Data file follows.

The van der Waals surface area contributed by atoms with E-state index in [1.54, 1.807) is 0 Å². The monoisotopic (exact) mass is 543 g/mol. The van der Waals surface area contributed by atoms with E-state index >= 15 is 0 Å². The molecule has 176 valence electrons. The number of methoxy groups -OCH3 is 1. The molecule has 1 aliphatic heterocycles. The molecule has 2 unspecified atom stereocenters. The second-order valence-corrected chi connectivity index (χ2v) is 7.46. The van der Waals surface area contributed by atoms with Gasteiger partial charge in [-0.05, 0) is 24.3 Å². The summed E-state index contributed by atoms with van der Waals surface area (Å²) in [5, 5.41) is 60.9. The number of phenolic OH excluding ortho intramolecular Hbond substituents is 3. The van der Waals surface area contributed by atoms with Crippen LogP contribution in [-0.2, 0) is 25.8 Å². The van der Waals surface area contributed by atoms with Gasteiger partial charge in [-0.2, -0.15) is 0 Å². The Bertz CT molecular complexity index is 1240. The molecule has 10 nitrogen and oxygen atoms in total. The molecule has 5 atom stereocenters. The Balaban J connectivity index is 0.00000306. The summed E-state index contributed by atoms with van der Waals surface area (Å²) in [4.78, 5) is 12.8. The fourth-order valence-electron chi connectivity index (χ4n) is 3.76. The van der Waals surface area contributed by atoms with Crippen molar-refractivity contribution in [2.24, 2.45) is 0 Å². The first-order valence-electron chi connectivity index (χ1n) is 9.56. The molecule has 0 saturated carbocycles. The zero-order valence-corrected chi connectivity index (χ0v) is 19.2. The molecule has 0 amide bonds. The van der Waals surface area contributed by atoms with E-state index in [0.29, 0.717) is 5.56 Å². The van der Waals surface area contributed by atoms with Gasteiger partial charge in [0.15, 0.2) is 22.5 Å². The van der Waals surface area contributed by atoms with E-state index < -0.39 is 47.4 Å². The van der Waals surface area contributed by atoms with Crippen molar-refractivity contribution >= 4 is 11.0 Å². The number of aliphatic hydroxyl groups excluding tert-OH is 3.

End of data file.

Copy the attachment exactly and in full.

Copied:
The van der Waals surface area contributed by atoms with E-state index in [1.54, 1.807) is 0 Å². The monoisotopic (exact) mass is 543 g/mol. The van der Waals surface area contributed by atoms with E-state index >= 15 is 0 Å². The molecule has 176 valence electrons. The number of methoxy groups -OCH3 is 1. The molecule has 1 aliphatic heterocycles. The molecule has 2 unspecified atom stereocenters. The second-order valence-corrected chi connectivity index (χ2v) is 7.46. The van der Waals surface area contributed by atoms with Gasteiger partial charge in [-0.05, 0) is 24.3 Å². The summed E-state index contributed by atoms with van der Waals surface area (Å²) in [5, 5.41) is 60.9. The number of phenolic OH excluding ortho intramolecular Hbond substituents is 3. The van der Waals surface area contributed by atoms with Crippen LogP contribution in [-0.2, 0) is 25.8 Å². The van der Waals surface area contributed by atoms with Gasteiger partial charge in [-0.2, -0.15) is 0 Å². The Bertz CT molecular complexity index is 1240. The molecule has 10 nitrogen and oxygen atoms in total. The molecule has 5 atom stereocenters. The Balaban J connectivity index is 0.00000306. The summed E-state index contributed by atoms with van der Waals surface area (Å²) in [4.78, 5) is 12.8. The fourth-order valence-electron chi connectivity index (χ4n) is 3.76. The van der Waals surface area contributed by atoms with Crippen molar-refractivity contribution in [2.24, 2.45) is 0 Å². The first-order valence-electron chi connectivity index (χ1n) is 9.56. The molecule has 0 saturated carbocycles. The zero-order valence-corrected chi connectivity index (χ0v) is 19.2. The molecule has 0 amide bonds. The van der Waals surface area contributed by atoms with E-state index in [0.29, 0.717) is 5.56 Å². The van der Waals surface area contributed by atoms with Gasteiger partial charge in [0.15, 0.2) is 22.5 Å². The van der Waals surface area contributed by atoms with E-state index < -0.39 is 47.4 Å². The van der Waals surface area contributed by atoms with Crippen molar-refractivity contribution >= 4 is 11.0 Å². The number of aliphatic hydroxyl groups excluding tert-OH is 3.